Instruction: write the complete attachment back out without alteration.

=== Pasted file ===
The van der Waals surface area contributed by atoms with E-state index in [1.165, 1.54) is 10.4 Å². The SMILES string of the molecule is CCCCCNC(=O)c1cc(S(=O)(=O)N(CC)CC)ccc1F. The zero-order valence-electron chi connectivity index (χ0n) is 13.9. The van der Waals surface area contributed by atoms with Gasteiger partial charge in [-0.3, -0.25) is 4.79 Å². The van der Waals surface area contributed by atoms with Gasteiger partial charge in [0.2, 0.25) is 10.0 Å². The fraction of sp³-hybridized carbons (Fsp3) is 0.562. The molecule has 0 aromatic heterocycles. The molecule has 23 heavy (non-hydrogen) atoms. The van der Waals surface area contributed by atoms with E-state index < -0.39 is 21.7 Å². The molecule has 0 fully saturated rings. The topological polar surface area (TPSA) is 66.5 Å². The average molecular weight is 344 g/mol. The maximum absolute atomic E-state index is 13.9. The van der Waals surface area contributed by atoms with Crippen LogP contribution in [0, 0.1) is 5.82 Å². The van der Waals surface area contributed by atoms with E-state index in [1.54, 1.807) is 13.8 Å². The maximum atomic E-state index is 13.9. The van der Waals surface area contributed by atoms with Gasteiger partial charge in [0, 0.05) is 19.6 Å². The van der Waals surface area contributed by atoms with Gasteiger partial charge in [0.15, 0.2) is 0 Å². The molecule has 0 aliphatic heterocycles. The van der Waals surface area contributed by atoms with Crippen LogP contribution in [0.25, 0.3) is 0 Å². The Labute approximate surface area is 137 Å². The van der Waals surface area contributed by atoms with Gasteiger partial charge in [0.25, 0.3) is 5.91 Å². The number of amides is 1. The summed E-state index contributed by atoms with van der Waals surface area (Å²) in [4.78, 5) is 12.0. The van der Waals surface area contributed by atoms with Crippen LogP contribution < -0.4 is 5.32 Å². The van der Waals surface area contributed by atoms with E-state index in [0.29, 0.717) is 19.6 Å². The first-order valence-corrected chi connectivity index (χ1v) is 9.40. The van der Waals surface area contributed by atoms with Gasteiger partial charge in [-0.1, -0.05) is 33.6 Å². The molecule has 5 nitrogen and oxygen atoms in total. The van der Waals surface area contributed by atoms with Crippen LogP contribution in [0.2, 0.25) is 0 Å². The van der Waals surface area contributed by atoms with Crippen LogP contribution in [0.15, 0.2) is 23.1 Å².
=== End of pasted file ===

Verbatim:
The van der Waals surface area contributed by atoms with E-state index in [1.165, 1.54) is 10.4 Å². The SMILES string of the molecule is CCCCCNC(=O)c1cc(S(=O)(=O)N(CC)CC)ccc1F. The zero-order valence-electron chi connectivity index (χ0n) is 13.9. The van der Waals surface area contributed by atoms with Gasteiger partial charge in [-0.3, -0.25) is 4.79 Å². The van der Waals surface area contributed by atoms with Gasteiger partial charge in [0.2, 0.25) is 10.0 Å². The fraction of sp³-hybridized carbons (Fsp3) is 0.562. The molecule has 0 aromatic heterocycles. The molecule has 23 heavy (non-hydrogen) atoms. The van der Waals surface area contributed by atoms with E-state index < -0.39 is 21.7 Å². The molecule has 0 fully saturated rings. The topological polar surface area (TPSA) is 66.5 Å². The average molecular weight is 344 g/mol. The maximum absolute atomic E-state index is 13.9. The van der Waals surface area contributed by atoms with Crippen LogP contribution in [0, 0.1) is 5.82 Å². The van der Waals surface area contributed by atoms with E-state index in [1.54, 1.807) is 13.8 Å². The maximum atomic E-state index is 13.9. The van der Waals surface area contributed by atoms with Gasteiger partial charge in [0, 0.05) is 19.6 Å². The van der Waals surface area contributed by atoms with Gasteiger partial charge in [0.15, 0.2) is 0 Å². The molecule has 0 aliphatic heterocycles. The van der Waals surface area contributed by atoms with Crippen LogP contribution in [0.25, 0.3) is 0 Å². The Labute approximate surface area is 137 Å². The van der Waals surface area contributed by atoms with Gasteiger partial charge in [0.25, 0.3) is 5.91 Å². The number of amides is 1. The summed E-state index contributed by atoms with van der Waals surface area (Å²) in [4.78, 5) is 12.0. The van der Waals surface area contributed by atoms with Crippen LogP contribution < -0.4 is 5.32 Å². The van der Waals surface area contributed by atoms with E-state index in [0.29, 0.717) is 19.6 Å². The first-order valence-corrected chi connectivity index (χ1v) is 9.40. The van der Waals surface area contributed by atoms with Gasteiger partial charge in [-0.1, -0.05) is 33.6 Å². The molecule has 5 nitrogen and oxygen atoms in total. The van der Waals surface area contributed by atoms with Crippen LogP contribution in [0.2, 0.25) is 0 Å². The van der Waals surface area contributed by atoms with Crippen LogP contribution in [0.15, 0.2) is 23.1 Å².